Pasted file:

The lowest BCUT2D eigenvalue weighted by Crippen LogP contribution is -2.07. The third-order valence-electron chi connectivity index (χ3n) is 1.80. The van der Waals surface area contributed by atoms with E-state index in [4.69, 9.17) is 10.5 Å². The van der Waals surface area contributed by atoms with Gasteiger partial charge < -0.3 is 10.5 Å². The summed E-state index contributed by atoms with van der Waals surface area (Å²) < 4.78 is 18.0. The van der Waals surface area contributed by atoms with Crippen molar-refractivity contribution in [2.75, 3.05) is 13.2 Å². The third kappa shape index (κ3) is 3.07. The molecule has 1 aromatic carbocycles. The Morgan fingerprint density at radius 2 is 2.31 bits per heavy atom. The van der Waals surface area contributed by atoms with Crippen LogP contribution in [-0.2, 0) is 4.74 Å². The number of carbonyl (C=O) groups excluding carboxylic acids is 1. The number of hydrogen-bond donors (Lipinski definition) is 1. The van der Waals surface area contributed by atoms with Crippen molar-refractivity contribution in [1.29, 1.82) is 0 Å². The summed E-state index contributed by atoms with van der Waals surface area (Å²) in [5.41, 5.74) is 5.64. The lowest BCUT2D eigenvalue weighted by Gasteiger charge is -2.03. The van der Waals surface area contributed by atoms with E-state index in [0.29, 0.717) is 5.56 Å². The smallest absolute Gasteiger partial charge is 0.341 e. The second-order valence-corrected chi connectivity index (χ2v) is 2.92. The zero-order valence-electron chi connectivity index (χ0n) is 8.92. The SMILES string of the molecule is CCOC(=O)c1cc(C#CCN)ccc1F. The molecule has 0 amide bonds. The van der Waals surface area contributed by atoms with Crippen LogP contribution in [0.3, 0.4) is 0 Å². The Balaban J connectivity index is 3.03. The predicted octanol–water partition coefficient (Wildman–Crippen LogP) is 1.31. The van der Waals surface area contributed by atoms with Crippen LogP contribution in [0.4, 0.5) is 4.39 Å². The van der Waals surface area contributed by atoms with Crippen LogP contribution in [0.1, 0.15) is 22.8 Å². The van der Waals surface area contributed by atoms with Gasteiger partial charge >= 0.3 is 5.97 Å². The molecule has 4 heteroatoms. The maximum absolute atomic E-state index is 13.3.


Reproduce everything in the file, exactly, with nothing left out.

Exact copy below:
The lowest BCUT2D eigenvalue weighted by Crippen LogP contribution is -2.07. The third-order valence-electron chi connectivity index (χ3n) is 1.80. The van der Waals surface area contributed by atoms with E-state index in [4.69, 9.17) is 10.5 Å². The van der Waals surface area contributed by atoms with Gasteiger partial charge < -0.3 is 10.5 Å². The summed E-state index contributed by atoms with van der Waals surface area (Å²) < 4.78 is 18.0. The van der Waals surface area contributed by atoms with Crippen molar-refractivity contribution in [2.75, 3.05) is 13.2 Å². The third kappa shape index (κ3) is 3.07. The molecule has 1 aromatic carbocycles. The Morgan fingerprint density at radius 2 is 2.31 bits per heavy atom. The van der Waals surface area contributed by atoms with Crippen LogP contribution in [-0.2, 0) is 4.74 Å². The number of carbonyl (C=O) groups excluding carboxylic acids is 1. The number of hydrogen-bond donors (Lipinski definition) is 1. The van der Waals surface area contributed by atoms with Crippen molar-refractivity contribution in [1.29, 1.82) is 0 Å². The summed E-state index contributed by atoms with van der Waals surface area (Å²) in [5.41, 5.74) is 5.64. The lowest BCUT2D eigenvalue weighted by Gasteiger charge is -2.03. The van der Waals surface area contributed by atoms with E-state index in [0.29, 0.717) is 5.56 Å². The smallest absolute Gasteiger partial charge is 0.341 e. The second-order valence-corrected chi connectivity index (χ2v) is 2.92. The zero-order valence-electron chi connectivity index (χ0n) is 8.92. The SMILES string of the molecule is CCOC(=O)c1cc(C#CCN)ccc1F. The molecule has 0 amide bonds. The van der Waals surface area contributed by atoms with Crippen LogP contribution in [0.3, 0.4) is 0 Å². The Balaban J connectivity index is 3.03. The predicted octanol–water partition coefficient (Wildman–Crippen LogP) is 1.31. The van der Waals surface area contributed by atoms with Crippen LogP contribution in [0.4, 0.5) is 4.39 Å². The van der Waals surface area contributed by atoms with Crippen LogP contribution in [0.1, 0.15) is 22.8 Å². The van der Waals surface area contributed by atoms with Gasteiger partial charge >= 0.3 is 5.97 Å². The molecule has 4 heteroatoms. The maximum absolute atomic E-state index is 13.3.